Wool Dryer Balls

When out shopping, do you find yourself minimising the time you spend in aisles with detergents, cleaners and fabric softeners? I do; beyond perceptions about toxins, I dislike the way the chemical smells hit my eyes and nose. I’m not the scientist of our family and have no related expertise, so what I’m offering here is one person’s perspective and interest in shifting away from dryer sheets.

We returned this week from a sunny break in Arizona, where we bought wet-felted wool dryer balls from Caren Gomez of Carenas Creations; Caren sells these as well as gorgeous infinity scarves and other knitwear at Scottsdale’s Artisan Market AZ. Her dryer balls are subtlely coloured, and she markets them as an eco-friendly and resuable means to softening clothes, while reducing dryer time and static cling. If you like the notion of scent in the dryer, Caren encourages buyers to add their preferred essential oil to the ball.

One of my early questions was whether the colours would bleed; we were told they wouldn’t, and Caren was right. Now that we’re home and using the dryer balls, I’m  hooked. I’ve also been checking additional sources for dryer balls and found a local supplier, Ulat, that ships internationally.


They reduce drying time and energy usage; BC Hydro advises that including two dyer balls with your load not only reduces drying time by up to a third, it also separates items.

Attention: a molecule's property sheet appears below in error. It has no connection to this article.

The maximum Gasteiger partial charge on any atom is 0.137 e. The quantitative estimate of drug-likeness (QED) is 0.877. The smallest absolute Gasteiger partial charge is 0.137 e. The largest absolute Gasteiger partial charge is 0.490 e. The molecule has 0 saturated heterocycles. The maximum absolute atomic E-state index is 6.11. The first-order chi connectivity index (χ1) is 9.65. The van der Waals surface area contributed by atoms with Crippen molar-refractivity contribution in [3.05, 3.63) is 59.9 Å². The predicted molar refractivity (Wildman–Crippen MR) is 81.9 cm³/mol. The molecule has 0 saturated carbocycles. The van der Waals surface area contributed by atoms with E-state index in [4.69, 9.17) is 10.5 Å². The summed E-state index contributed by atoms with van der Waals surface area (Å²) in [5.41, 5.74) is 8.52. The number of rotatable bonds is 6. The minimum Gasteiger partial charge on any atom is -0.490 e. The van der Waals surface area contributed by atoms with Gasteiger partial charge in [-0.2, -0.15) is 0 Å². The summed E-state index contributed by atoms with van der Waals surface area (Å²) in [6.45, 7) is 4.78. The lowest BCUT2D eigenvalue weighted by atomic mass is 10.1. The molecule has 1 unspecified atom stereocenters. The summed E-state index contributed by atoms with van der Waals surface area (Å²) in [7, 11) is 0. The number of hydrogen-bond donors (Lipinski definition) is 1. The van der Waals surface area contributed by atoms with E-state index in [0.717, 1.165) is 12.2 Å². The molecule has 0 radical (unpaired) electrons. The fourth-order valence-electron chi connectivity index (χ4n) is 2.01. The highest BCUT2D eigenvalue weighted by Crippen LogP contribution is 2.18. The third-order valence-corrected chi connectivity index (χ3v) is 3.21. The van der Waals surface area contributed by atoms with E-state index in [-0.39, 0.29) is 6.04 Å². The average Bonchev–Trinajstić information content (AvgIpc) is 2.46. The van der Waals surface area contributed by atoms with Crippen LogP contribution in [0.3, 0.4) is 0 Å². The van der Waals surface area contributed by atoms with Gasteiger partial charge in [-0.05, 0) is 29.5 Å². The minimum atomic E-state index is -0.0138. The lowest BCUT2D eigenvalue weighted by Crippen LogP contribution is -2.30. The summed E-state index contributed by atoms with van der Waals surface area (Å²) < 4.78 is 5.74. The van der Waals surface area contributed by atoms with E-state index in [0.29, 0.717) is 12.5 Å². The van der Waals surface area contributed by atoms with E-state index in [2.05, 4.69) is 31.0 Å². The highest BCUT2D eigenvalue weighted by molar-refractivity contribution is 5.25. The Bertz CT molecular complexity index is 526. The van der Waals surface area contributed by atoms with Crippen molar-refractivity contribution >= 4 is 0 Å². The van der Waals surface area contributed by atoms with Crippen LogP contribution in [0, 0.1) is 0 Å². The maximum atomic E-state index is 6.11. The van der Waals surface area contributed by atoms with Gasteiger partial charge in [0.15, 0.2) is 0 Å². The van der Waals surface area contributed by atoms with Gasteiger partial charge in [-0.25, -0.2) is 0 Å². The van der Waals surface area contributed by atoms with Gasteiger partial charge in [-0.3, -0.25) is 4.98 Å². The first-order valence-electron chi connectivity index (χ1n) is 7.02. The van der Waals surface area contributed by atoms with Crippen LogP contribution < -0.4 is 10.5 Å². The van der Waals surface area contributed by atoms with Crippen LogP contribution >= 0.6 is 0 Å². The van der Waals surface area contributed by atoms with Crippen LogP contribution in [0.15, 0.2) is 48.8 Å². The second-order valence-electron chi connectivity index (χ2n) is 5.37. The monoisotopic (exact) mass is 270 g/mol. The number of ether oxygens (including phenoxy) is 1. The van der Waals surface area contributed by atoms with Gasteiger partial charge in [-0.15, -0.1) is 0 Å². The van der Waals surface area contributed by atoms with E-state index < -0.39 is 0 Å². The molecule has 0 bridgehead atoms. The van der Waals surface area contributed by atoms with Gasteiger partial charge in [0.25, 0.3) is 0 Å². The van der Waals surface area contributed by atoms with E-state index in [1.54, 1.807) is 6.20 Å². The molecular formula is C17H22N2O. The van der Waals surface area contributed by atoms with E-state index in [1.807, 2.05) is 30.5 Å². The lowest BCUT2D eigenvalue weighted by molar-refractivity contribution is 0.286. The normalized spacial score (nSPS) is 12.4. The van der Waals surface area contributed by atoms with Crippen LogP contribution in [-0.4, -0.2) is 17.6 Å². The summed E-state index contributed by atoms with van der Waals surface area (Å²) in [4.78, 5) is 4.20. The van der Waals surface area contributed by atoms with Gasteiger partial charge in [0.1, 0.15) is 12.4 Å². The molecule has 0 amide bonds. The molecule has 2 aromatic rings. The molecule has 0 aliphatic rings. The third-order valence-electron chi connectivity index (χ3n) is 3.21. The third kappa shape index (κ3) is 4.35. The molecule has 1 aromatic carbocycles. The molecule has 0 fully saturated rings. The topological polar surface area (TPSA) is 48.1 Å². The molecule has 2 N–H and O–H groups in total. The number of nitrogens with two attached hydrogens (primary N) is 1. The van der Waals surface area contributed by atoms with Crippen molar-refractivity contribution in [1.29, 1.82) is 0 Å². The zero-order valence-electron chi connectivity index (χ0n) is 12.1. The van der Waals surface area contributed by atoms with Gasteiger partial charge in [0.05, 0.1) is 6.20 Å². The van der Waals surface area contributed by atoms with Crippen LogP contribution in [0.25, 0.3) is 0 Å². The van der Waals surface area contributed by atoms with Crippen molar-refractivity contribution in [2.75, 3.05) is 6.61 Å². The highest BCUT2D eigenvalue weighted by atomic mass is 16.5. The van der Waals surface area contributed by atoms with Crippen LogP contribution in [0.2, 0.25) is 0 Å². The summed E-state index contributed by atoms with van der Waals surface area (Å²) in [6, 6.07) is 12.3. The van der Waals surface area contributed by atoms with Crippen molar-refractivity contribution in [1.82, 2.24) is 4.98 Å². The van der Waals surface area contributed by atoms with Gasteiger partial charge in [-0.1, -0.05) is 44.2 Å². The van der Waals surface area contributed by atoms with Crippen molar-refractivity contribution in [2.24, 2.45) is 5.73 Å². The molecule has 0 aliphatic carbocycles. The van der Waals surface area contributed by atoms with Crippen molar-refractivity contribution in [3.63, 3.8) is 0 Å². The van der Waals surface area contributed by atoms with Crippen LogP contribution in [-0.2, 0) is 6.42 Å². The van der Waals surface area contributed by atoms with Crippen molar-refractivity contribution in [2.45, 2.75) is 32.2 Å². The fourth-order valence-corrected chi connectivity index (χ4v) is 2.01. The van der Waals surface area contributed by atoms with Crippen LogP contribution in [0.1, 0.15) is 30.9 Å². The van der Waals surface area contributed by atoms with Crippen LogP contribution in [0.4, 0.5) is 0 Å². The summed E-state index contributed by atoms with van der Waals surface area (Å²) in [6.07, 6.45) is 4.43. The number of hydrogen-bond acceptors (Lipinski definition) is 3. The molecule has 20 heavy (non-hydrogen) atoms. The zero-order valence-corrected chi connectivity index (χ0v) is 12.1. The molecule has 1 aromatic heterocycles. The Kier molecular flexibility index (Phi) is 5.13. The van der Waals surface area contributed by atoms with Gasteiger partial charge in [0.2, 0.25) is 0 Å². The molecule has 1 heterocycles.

Vancouver producer Ulat offers that their wool balls do not harbour bacteria, making them attractive for people with sensitive skin (I’d have been pleased to have these in our days of washing cloth diapers), and that they reduce wrinkles and static.


Here’s a sampling  of information you can find on Ulat’s site:

  • Using two or three balls per load will help balance moisture absorbtion and enhance air circulation
  • Performance levels will very depending on the age, make and model of your dryer
  • Wool dryer balls work best with natural fibres, and are not suitable for drying synthetic fabrics
  • To use the balls, just pop them in the dryer with wet laundry and turn on the dryer
  • The balls will pill; that’s to be expected, and you can simply remove them. They wear down and you’ll want a new set after a hundred loads or so.
  • Once your laundry is done, keep the balls in a dry, ventilated location rather than storing them in plastic


You can make your own dryer balls, and there are various sites with directions; you might be surprised to learn how readily you can make your own.

2 Comments on “Wool Dryer Balls

  1. Shelagh, Thank you so much for the very nice article about my Dryer Balls and small business. I am overwhelmed by your thoughtfulness & kindness. I so enjoy making people smile while looking at my Birdhouses, enjoying my one of kind knitwear pieces and also saving our environment, even if it is only in small doses. I am so glad you are enjoying the Dryer Balls. Thanks again for promoting and sharing my small business to so many people. Caren @ Carenas Creations

    • Caren,

      You’re more than welcome. I could have happily spent much more than I did on your lovely products; the wool balls do a great job bouncing around in our dryer, and I can’t wait to wear the beautiful multi-hued scarf – will be taking it with me to Chicago later this week.

      I’m more than happy to share word of good businesses, and realise it’s especially helpful to small business owners. All the very best, and hope to see you next time we’re at the Artisan Market.


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